Stack Overflow is a community of 4.7 million programmers, just like you, helping each other.

Join them; it only takes a minute:

Sign up
Join the Stack Overflow community to:
  1. Ask programming questions
  2. Answer and help your peers
  3. Get recognized for your expertise

I would like to import bunch of libraries and catch the exception.

If I have only 1 try catch block i get 1 exception (the first one). Is there a pattern to iterate over all of the libs and have a separate exception for each individual missing lib?

#!/usr/bin/env python

try: import sys
except: print sys.exc_info()
try: import numpy as np
except: print sys.exc_info()
try: import scipy as sp
except: print sys.exc_info()
try: import os as os
except: print sys.exc_info()
try: from operator import itemgetter
except: print sys.exc_info()
try: import socket
except: print sys.exc_info()
try: import logging
except: print sys.exc_info()
try: from time import gmtime, strftime
except: print sys.exc_info()

Thank you in advance!

share|improve this question
7  
Your exception handler will fail entirely if importing sys fails. – Martijn Pieters Nov 26 '13 at 19:36
4  
I'd leave out the standard libraries here. Why would importing those fail at all? – Martijn Pieters Nov 26 '13 at 19:37
4  
And why should your code work at all if any of these imports fail? Is your code robust enough to handle sp or np not being defined? – Martijn Pieters Nov 26 '13 at 19:37
1  
This is all a bit pointless as Martijn rightly pointed out. But if you do insist for whatever reason don't use previously imported modules in subsequent lines (e.g. sys) because they may not have been imported. – Aleksander Lidtke Nov 26 '13 at 19:41
    
I disagree with the commenters here - There are valid use cases. You may run embedded Python (as inside an app, or embedded device) with crippled run-time and I have encounter such bastards e.g. on Nokia Series 60 mobile phones. R.I.P. However in this the handling is only used to find out WHY your app is crashing on an embedded device, as often the standard error handler simply does not output anything. – Mikko Ohtamaa Nov 26 '13 at 20:10
up vote 1 down vote accepted

You can use __import__ to dynamically import modules, allowing you to - among other things - import modules by iterating a list with their names.

For example:

libnames = ['numpy', 'scipy', 'operator']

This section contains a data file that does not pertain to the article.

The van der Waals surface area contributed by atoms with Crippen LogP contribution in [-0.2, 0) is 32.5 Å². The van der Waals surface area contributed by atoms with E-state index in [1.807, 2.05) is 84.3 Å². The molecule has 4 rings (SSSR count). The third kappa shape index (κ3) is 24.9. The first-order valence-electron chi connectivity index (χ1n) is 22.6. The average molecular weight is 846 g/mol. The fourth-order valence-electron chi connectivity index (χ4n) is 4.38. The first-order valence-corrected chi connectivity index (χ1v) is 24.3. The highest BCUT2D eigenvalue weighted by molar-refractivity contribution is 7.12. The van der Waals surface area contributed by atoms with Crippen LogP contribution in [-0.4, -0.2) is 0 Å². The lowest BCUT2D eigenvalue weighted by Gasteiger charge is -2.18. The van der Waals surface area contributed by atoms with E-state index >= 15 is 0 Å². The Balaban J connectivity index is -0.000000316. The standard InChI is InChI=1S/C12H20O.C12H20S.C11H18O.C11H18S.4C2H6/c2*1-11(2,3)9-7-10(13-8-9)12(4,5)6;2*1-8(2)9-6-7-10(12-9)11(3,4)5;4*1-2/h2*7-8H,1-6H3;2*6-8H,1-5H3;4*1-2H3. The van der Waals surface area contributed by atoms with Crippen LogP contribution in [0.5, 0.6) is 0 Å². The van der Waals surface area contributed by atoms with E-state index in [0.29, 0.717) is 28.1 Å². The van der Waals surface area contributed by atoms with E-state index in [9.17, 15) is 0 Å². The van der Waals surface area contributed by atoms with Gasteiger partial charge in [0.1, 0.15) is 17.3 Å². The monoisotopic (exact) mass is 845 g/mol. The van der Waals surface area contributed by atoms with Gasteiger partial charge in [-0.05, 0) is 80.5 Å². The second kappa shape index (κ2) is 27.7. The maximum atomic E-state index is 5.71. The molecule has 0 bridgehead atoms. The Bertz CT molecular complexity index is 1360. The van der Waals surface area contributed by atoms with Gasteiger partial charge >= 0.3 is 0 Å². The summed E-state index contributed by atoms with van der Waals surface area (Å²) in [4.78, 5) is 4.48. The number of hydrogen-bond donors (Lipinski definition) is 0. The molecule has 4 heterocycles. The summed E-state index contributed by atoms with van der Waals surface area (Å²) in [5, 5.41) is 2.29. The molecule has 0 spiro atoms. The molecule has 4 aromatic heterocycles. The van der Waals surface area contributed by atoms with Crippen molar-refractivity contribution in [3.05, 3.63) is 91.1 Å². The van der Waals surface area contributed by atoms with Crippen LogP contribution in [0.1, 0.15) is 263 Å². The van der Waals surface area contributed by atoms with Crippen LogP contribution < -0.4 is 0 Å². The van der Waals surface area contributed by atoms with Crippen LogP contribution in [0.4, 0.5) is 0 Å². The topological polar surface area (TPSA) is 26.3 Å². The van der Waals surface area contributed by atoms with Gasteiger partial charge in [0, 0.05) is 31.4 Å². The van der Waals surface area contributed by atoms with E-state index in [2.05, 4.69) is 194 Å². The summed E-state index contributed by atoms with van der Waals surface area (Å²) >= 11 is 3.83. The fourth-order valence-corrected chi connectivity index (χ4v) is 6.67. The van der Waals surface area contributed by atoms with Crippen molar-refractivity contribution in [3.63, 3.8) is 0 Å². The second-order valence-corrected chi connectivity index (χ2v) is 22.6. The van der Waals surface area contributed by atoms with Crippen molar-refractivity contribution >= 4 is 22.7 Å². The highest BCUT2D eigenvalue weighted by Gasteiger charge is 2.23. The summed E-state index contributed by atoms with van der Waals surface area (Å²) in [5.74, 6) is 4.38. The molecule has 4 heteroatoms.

for libname in libnames:
    try:
        lib = __import__(libname)
    except:
        print sys.exc_info()
    else:
        globals()[libname] = lib

You can either extend that to handle the import ... as ... and from ... import ... forms or just do the assignments later manually, ie.:

np = numpy
sp = scipy
itemgetter = operator.itemgetter
share|improve this answer
    
I like this solution better because it uses basic python without the need of importing extra libraries. – Istvan Dec 6 '13 at 23:36

Though common, the following easy design pattern and its variations are discouraged:

  # BAD, hides circular import etc. nested errors 
  try:
       import moolib
  except ImportError:
       raise ImportError("You must install moolib from http://moo.example.com in order to run this app")

Instead use the Python package manager to check if a libray is available:

# GOOD
import pkg_resources

try:
    pkg_resources.get_distribution('plone.dexterity')
except pkg_resources.DistributionNotFound:
    HAS_DEXTERITY = False
else:
    HAS_DEXTERITY = True

More about the topic can be found here

As the comments above point out, Python standard library modules (stdlib) are always available UNLESS you run Python in an embedded environment with stripped down run-time.

share|improve this answer
    
The link says that the first version is BAD because it might hide circular import errors. – Paolo Nov 26 '13 at 20:14
    
Thanks. Clarified. – Mikko Ohtamaa Nov 26 '13 at 20:26
    
Note that while the first version presented here is bad since it might mask something unintended, the original version as used by the asker is not - it prints the actual error that happened. – Aleksi Torhamo Nov 26 '13 at 21:43
    
Please note that on Python 3 one can nest errors when reraising ImportError. This does not apply to Python 2.x though. – Mikko Ohtamaa Nov 26 '13 at 21:48

Your Answer

 
discard

By posting your answer, you agree to the privacy policy and terms of service.

Not the answer you're looking for? Browse other questions tagged or ask your own question.